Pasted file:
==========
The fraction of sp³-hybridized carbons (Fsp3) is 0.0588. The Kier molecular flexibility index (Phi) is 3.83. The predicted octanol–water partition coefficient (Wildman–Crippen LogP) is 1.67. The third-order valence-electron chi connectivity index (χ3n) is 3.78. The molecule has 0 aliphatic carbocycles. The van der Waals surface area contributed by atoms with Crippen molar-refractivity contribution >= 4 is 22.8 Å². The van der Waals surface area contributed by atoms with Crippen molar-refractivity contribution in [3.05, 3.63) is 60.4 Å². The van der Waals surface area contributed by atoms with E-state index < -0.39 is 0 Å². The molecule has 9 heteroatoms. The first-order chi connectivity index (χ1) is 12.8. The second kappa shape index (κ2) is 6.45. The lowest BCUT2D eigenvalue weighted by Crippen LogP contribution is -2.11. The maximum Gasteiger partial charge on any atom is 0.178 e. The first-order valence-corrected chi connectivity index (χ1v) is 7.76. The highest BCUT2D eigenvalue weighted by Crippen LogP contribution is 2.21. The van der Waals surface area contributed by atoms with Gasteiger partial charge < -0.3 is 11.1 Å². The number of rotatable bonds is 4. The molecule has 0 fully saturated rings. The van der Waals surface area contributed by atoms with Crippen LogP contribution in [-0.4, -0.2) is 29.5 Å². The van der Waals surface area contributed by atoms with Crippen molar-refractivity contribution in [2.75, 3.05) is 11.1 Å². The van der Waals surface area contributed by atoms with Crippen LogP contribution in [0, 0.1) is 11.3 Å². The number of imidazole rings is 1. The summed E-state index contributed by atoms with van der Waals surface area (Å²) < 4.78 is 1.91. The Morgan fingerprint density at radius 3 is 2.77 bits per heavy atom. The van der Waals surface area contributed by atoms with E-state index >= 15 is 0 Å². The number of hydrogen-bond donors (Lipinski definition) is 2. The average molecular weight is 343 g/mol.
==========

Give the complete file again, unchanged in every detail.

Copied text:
The fraction of sp³-hybridized carbons (Fsp3) is 0.0588. The Kier molecular flexibility index (Phi) is 3.83. The predicted octanol–water partition coefficient (Wildman–Crippen LogP) is 1.67. The third-order valence-electron chi connectivity index (χ3n) is 3.78. The molecule has 0 aliphatic carbocycles. The van der Waals surface area contributed by atoms with Crippen molar-refractivity contribution >= 4 is 22.8 Å². The van der Waals surface area contributed by atoms with Crippen molar-refractivity contribution in [3.05, 3.63) is 60.4 Å². The van der Waals surface area contributed by atoms with E-state index < -0.39 is 0 Å². The molecule has 9 heteroatoms. The first-order chi connectivity index (χ1) is 12.8. The second kappa shape index (κ2) is 6.45. The lowest BCUT2D eigenvalue weighted by Crippen LogP contribution is -2.11. The maximum Gasteiger partial charge on any atom is 0.178 e. The first-order valence-corrected chi connectivity index (χ1v) is 7.76. The highest BCUT2D eigenvalue weighted by Crippen LogP contribution is 2.21. The van der Waals surface area contributed by atoms with Gasteiger partial charge < -0.3 is 11.1 Å². The number of rotatable bonds is 4. The molecule has 0 fully saturated rings. The van der Waals surface area contributed by atoms with Crippen LogP contribution in [-0.4, -0.2) is 29.5 Å². The van der Waals surface area contributed by atoms with Crippen molar-refractivity contribution in [2.75, 3.05) is 11.1 Å². The van der Waals surface area contributed by atoms with Crippen LogP contribution in [0, 0.1) is 11.3 Å². The number of imidazole rings is 1. The summed E-state index contributed by atoms with van der Waals surface area (Å²) < 4.78 is 1.91. The Morgan fingerprint density at radius 3 is 2.77 bits per heavy atom. The van der Waals surface area contributed by atoms with E-state index >= 15 is 0 Å². The number of hydrogen-bond donors (Lipinski definition) is 2. The average molecular weight is 343 g/mol.